Early last year, a group of knowledgeable Super Smash Bros. Melee enthusiasts known as Melee Stats banded together to create a podcast dedicated to the discussion of all things Melee. Thanks to the group’s experience seeding majors, the Melee Stats Podcast was able to establish itself within a unique niche, convening every week to discuss rankings, hidden bosses, and up-and-coming players largely unknown to the national scene. But all good things must come to an end. Thus, tonight’s episode marks the start of an indefinite hiatus for the Melee Stats Podcast.
Headed by writer Anokh “Edwin Budding” Palakurthi and video creator Scott “SaveAsUntitled” Schroeder, the Melee Stats Podcast featured a rotating cast of guests from every corner of the Smash community, including other members of Melee Stats, top players, tournament organizers, infamous stream monsters, and yours truly.
With such a wide variety of personalities in play, the Melee Stats Podcast was occasionally a focal point for controversy. The infamous beef between Bobby “Scar” Scarnewman and Josh “Fendrick Lamar” Fendrick came to a boiling point when Fendrick Lamar claimed during an episode of the podcast that he’d easily defeat Scar, while another episode pushed William “Trulliam” Truong to admit that his crewmate Vikram “Nightmare” Singh had been involved in a case of sexual misconduct, leading to the latter’s ban from the competitive Smash scene.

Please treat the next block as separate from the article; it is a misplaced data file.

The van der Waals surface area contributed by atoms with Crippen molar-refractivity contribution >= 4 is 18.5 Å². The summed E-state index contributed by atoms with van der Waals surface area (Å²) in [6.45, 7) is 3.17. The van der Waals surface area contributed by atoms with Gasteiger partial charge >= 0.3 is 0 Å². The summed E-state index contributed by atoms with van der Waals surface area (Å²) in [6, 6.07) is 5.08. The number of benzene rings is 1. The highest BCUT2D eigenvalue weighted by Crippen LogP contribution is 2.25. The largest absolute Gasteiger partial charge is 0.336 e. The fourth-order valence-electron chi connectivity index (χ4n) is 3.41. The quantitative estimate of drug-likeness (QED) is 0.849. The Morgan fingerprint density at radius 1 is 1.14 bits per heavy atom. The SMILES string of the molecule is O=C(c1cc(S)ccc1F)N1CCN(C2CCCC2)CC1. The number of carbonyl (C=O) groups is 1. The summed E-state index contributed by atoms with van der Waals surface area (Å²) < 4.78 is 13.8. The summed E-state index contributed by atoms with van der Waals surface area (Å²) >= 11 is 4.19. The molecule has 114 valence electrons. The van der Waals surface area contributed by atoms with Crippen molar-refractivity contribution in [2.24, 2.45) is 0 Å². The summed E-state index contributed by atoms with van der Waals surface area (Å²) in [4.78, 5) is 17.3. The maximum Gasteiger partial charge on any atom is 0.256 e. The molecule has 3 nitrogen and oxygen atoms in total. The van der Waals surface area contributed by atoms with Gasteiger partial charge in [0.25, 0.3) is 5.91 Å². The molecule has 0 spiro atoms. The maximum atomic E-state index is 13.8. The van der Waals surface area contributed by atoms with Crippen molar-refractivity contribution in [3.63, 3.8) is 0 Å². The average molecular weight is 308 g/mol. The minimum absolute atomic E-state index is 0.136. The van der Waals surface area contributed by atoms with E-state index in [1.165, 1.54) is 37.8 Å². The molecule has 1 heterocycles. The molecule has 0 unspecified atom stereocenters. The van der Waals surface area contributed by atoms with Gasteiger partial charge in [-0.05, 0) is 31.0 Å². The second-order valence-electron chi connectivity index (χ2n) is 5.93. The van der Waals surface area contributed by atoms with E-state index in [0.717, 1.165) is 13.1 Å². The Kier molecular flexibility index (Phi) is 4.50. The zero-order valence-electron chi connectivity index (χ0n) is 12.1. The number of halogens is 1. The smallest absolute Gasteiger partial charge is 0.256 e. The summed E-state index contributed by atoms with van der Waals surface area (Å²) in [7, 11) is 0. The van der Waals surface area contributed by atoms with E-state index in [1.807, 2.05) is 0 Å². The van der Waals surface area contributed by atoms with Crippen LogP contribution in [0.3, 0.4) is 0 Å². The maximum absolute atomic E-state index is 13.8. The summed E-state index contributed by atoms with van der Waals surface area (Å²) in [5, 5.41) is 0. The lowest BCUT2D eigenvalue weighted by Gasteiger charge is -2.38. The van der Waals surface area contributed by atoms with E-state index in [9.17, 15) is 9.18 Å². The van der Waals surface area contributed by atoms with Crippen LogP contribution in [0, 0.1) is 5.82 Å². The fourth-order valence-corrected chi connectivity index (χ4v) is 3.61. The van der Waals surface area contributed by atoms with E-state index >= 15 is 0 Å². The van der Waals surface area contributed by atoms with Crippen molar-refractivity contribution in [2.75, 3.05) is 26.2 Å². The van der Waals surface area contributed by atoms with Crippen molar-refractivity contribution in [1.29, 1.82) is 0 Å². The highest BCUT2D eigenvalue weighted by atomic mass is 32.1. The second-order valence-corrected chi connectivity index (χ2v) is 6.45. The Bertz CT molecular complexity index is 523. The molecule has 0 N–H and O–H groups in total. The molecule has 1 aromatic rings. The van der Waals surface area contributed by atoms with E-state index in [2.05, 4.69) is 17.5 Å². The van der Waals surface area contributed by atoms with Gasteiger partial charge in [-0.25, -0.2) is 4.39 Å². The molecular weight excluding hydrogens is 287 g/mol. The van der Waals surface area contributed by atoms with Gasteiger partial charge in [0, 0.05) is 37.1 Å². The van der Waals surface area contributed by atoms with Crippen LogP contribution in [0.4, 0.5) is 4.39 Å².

But most of the time, the Melee Stats Podcast was a lighthearted celebration of the nerdier side of Melee, a display of obscure knowledge and sincere interest in minutia that provided a refreshing take on events within the Smash community.
“Its funny how much I enjoy listening to this, even though I, as a casual melee spectator, basically don't know who any of these players you talk about are haha,” enthused one YouTube commenter underneath a recent episode.
From its guests’ odd preoccupation with Daniel “Zamu” Bernstein, to its weekly “speed round,” to the amusingly repetitive Fox vs. Marth bickering between hosts Edwin Budding and Eryk “Ambisinister” Banatt, the Melee Stats Podcast was full of pleasant idiosyncrasies that have made the podcast eminently re-listenable. Surface-level fans of the competitive scene may not always have understood the more obscure references made by members of the podcast, but the amusing characters that the show brought on stream each week made it entertaining to anyone with an interest in Melee.
Melee Stats superfans need not fret; the organization isn’t gone for good. Melee Stats plans to continue putting out articles, researching regional scouting reports, and recording the occasional “deep dive” podcast, all of which will be available on the group’s website. And there are still plenty of other Melee podcasts out there, such as Analog, for fans of the game looking to spice up their daily commute. The Melee Stats Podcast might be dead, but Melee, as always, lives on.